Reports in the media revealing that nearly half of teachers trainees in different colleges who sat the Kenya National Examinations Council (Knec) exam last year failed has further unveiled the rot that had almost consumed the education system.
At the Moi Teachers College in Baringo for instance, 130 students out of the 360 trainees got referrals in the exam, administered by Knec. This disheartening performance was reflected in virtually all the colleges across the country.
It is said that the mass failures could have been due to stringent exam guidelines introduced last year by the indefatigable Cabinet Secretary Fred Matiang’i that completely changed the entire examination system right from administration to examination marking.
This could be true, but undeniably, the result conclusively also unearthed the harsh reality that the students may have not earned honest grades in their KCSE exam, which was the consideration in their admission to these colleges.
A few years ago, the ministry raised the admission grades to teachers colleges from grade D (plain) to C (plain) and above for those joining both the private and public colleges.
Annually over 20,000 students are admitted to these colleges. The question then is why would a critical mass of students who scored an impressive C plain and above, which is just a grade below the university cut-off grade of C (plus) fail in an end year exam?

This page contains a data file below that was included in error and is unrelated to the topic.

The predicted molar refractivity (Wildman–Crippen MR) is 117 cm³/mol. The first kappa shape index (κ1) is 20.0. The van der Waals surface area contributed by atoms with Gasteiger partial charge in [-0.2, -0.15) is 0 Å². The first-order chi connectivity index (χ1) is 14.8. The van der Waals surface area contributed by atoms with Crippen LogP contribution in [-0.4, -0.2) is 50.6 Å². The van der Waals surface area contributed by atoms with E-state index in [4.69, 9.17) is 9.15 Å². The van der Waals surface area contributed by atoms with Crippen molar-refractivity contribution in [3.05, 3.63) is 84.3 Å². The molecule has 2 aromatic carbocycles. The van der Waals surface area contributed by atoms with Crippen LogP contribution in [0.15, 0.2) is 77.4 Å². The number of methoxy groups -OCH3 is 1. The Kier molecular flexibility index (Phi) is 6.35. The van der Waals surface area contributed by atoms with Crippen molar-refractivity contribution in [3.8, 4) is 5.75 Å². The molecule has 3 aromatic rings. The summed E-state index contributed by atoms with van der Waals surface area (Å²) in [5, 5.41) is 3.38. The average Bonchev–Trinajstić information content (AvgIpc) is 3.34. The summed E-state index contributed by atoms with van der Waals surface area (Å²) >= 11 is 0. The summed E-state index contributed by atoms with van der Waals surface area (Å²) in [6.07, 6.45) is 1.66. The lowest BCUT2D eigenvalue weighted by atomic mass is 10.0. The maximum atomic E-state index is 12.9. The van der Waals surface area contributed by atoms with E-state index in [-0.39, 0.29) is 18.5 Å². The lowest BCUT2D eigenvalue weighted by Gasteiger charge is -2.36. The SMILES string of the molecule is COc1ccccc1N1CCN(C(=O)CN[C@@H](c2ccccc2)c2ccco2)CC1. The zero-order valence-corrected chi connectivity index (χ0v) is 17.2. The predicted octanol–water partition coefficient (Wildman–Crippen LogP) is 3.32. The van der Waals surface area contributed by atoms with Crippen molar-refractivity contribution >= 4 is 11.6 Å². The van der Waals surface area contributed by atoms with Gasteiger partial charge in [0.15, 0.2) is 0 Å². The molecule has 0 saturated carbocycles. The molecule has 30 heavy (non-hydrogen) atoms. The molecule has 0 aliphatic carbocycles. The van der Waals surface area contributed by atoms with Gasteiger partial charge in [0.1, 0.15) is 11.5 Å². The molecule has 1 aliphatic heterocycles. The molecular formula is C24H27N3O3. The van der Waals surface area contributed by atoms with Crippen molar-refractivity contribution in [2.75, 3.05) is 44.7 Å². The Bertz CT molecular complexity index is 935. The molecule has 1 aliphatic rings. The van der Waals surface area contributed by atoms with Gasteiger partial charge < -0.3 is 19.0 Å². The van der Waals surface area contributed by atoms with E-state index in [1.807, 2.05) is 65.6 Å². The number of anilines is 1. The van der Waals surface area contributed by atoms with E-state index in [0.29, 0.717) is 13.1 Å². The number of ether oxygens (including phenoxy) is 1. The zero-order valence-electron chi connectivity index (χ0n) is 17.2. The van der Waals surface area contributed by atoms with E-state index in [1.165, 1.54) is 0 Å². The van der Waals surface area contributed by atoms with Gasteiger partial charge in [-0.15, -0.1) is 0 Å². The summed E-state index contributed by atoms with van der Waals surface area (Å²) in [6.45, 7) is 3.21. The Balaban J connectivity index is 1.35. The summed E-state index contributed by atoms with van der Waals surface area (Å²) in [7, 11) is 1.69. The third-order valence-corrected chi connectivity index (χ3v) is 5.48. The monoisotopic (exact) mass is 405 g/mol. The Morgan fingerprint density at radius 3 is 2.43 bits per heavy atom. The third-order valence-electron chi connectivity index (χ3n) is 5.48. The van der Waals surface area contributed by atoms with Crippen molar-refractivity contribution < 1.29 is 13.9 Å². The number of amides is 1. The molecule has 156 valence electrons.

Undoubtedly most of these students are beneficiaries of the disgraced 2015 KCSE exam and prior, which registered unprecedented cases of examination cheating.
Either way, the status of teacher training education in Kenya has been deteriorating over the years, which raises concerns, especially the standing of the teaching profession in the minds of most Kenyans.
Over the years, the teaching profession has been regarded by policymakers and even the people as a career pursued by those with low attainment in KCSE examination.
This is the reason admission to teacher trainee colleges was placed at the lowly grade of D plain for those recruited to teach in ECD and primary schools, the most critical levels in a child’s education.
Even at the university level, majority of those admitted to pursue Bachelor of Education degrees scored the bottom grades for university entry.
This is a sharp departure from most developed countries, especially in Europe, America and Asia, which have placed the primacy of excellence in examination at the apex of the teacher recruitment policy.
According to case studies in a research paper, How the world’s best-performing school systems come out on top, authored by the OECD Directorate for Education, Finland has gone a step further.
First round for selection include prospective trainees sitting a multiple-choice examination designed to test numeracy, literacy and problem-solving skills. The top-scoring candidates then proceed to the second round in the selection procedure, run by individual universities.
In this round the applicants are tested for communication skills, willingness to learn, academic ability, and motivation for teaching. In most developed countries, recruitment to teacher trainee colleges is a highly controlled process to avoid oversupply.
Flooding of the market with teacher graduates makes its hard for them to find jobs, hence makes the profession unappealing for many, a situation Kenya and most African countries find themselves in.
But ultimately, the challenge facing many developing countries is lack of resources to remunerate teachers sufficiently because to attract top students to the teaching profession will always require governments to pay higher salaries and other incentives.
Equally, the top performing education systems largely depends ultimately on the quality of its teachers. —[email protected]